October is the petsa de peligro of all Bar reviewees. It’s the time when you’re both supposed to have already memorized what you’ve read and cram as many new information (i.e. tips, possible Bar questions) as you can.
This is merely a reflection of the year that was.
“A law student must begin his Bar review on the first day of Law school.” Common Words of Wisdom from our Law professors. Of course, we just took them as words.
That is until the start of Bar review proper.
Mine started during 4th year 2nd sem. Yep, 2nd sem. Why? I entered 4th year during the 2nd sem while I was also (secretly, so I thought) the Student Council President. That was equivalent to Law school suicide because extra-curriculars=failing grades.
By the grace of God, I passed that sem with (not so) flying colors. But I made that sem in one piece. I got through the first sem, too. But those two sems didn’t pass by without me banging my head on the wall and saying, “You should’ve mastered this in 1st year.”
1. So, first reflection: Bar Exams preparation doesn’t–cannot– begin during Bar review proper.
You cannot read full text cases and start to memorize new provisions. That’s the reason your profs in your Freshman year assigned them to you in the first place. There’s just no time for that during Bar review. You just stick with the case doctrine or applicable law.
2. It’s not going to be a smooth ride (but you’ll get all the help you’ll need)
You should’ve learned that in law school. It chews you up, swallows you whole, and spits you out so you could it can mold you into the best version of yourself.
The profs that I thought hated me during my first three years in Law school totally differed during the 4th year review. They supported me and were genuinely happy to have me in their class, especially when I topped their exams.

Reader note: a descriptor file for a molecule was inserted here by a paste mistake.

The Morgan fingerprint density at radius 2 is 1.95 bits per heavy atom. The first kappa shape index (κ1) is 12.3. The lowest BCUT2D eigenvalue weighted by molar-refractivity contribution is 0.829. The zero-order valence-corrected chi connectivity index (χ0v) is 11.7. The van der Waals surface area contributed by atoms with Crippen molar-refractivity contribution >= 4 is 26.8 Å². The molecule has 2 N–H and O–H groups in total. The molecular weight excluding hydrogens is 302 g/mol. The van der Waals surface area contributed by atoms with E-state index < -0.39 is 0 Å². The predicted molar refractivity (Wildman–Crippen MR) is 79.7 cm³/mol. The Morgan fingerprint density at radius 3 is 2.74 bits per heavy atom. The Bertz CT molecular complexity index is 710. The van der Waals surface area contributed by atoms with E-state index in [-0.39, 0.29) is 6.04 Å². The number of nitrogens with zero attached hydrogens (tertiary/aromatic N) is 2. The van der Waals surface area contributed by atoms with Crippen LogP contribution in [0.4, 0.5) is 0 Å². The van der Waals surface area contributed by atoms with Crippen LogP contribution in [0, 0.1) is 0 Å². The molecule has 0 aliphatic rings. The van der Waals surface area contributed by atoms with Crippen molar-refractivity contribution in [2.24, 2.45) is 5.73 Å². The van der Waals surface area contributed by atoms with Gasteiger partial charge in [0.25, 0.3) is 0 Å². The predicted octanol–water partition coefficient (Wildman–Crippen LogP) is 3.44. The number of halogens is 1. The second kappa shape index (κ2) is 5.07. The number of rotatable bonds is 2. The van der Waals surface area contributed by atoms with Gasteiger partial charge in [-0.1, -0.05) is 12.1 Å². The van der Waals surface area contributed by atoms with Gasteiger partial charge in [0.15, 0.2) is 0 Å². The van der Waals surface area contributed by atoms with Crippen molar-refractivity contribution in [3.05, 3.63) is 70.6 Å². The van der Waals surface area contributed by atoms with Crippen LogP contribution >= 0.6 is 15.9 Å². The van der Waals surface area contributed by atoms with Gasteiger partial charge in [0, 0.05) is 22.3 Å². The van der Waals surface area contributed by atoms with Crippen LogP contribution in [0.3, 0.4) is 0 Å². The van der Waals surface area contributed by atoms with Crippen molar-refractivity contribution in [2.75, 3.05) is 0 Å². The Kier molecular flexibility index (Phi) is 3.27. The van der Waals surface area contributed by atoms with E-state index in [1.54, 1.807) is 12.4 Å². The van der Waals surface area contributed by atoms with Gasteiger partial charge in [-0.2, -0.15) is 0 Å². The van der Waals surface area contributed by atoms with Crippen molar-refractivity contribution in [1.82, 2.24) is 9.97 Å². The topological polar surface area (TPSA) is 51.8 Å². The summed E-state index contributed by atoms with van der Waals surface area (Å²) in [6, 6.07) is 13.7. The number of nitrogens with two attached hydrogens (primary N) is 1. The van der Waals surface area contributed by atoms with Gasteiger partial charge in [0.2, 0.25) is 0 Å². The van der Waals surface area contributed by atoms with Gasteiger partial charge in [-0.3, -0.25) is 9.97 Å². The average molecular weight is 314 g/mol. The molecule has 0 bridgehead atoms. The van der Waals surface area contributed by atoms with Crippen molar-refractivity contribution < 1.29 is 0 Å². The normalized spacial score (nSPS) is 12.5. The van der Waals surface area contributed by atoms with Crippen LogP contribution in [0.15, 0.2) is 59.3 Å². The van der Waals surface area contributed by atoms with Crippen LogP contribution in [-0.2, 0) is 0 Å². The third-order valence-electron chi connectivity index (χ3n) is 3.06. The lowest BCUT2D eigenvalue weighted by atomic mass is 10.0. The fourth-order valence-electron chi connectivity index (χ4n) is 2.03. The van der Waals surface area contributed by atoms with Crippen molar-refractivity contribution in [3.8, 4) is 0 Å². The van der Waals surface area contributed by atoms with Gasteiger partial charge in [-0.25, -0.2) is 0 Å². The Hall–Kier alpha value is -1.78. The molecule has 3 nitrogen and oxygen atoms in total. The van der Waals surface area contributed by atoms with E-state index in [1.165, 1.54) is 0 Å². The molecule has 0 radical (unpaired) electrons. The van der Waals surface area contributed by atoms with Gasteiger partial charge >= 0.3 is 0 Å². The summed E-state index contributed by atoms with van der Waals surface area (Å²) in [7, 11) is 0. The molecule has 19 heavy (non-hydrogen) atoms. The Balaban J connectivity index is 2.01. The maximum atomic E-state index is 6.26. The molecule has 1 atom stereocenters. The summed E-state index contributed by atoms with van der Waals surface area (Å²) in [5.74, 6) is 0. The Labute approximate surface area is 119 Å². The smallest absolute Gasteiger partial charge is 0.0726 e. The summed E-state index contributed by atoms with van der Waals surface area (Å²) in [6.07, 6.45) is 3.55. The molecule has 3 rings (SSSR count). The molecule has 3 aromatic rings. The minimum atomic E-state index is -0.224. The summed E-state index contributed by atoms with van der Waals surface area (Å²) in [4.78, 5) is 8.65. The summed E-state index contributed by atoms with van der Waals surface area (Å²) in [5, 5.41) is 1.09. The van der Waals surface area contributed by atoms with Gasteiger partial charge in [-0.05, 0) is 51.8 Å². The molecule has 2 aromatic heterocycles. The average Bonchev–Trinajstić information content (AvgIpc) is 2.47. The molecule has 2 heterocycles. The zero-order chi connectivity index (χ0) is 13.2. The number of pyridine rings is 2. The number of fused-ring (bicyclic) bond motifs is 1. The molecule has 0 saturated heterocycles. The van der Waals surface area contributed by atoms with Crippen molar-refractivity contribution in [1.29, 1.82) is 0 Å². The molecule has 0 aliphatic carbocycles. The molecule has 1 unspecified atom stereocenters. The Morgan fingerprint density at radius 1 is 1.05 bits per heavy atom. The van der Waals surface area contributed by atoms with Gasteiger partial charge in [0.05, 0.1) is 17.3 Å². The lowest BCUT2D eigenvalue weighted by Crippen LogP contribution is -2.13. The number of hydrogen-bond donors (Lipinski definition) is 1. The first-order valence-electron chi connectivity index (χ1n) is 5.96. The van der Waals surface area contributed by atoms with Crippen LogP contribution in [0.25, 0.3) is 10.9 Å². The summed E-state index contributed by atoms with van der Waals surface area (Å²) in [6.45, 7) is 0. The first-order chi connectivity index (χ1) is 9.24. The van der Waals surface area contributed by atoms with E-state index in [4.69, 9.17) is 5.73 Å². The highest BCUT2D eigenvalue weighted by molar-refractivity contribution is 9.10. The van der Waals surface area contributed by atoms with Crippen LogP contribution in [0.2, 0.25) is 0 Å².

It made me realize that all my profs wanted was for me to become a lawyer. That was when I non-stop barraged them with questions and for advice. When the pre-Bar review started, they even allowed me to sit-in during their lectures before I left for Manila.
Take advantage of that kind of support system.
3. There will always be surprises
The Supreme Court provides us with a Bar syllabus to limit the topics we should include in our review. But that doesn’t mean they can’t pull a fast one. 2014 Bar, they included jurisprudence not included in the syllabus.
2016 Bar, every subject except for Labor Law and Legal Ethics were extended. We’ve prepped writing (and staying alert) for 8 hours. But 9 hours is another hour you should psyche yourself up.
4. Magastos ang Bar review
Especially if, like me, you’re fond of frequenting coffee shops and study centers to wake your brain up. On the average, I spent around five hundred pesos (Php 500) per day just to study and eat.
Personally, I took my review at UP Diliman. While there, I stayed in a condominium complex. I used Uber most of the time.
I’d rather not think of how much I spent during the entire duration of my review because I’d just feel guilty. All I said to myself was: “You better not take this exam again!”
5. You’ll feel fragile and strong at the same time
My dad suffered a stroke during the first half of my Bar review. My then-boyfriend accused me of using the Bar as an excuse to be miserable and irritable.
I had never felt anything like it. I felt depressed, nerve-wracked, friendless, and alone.
I went home for 3 times during the review and stayed home for around 2 weeks each. Imagine that ate up more than a month.
When Bar month came, I had to make up for lost time. I only took half-day breaks during Mondays and immediately went back to reading for the next Sunday.
The best part about the Bar, though, is no matter how dumb you think you were, if you really prepared, you’ll see that you actually know quite a lot.
6. You can make lasting friendships (or break long ones)
As I alone reviewed in UP, I had no friends or classmates I could confide in. Good thing a common friend connected me to my housemate. And it turned out that the latter had her classmates living in the same complex.
We’d study together, ride the trike to UP, eat at Maginhawa or Katips, and pig out at our condo. There were A LOT of tears shed during that period. And you can’t not be friends with people who’ve seen you cry.
The Bar review is such a unique experience that only those who’ve been with you during that time would understand your idiosyncrasies. I gained friends there that I would never have had I not left my comfort zone.
On the other hand, I’ve heard of the closest of friends whose friendships were broken during the Bar review.
So, in conclusion, the Bar makes you a little crazy. Just don’t let it get to your head. 😉
“If you work towards a goal, let nothing stop you, not even yourself.”
God bless our Bar candidates! AMDG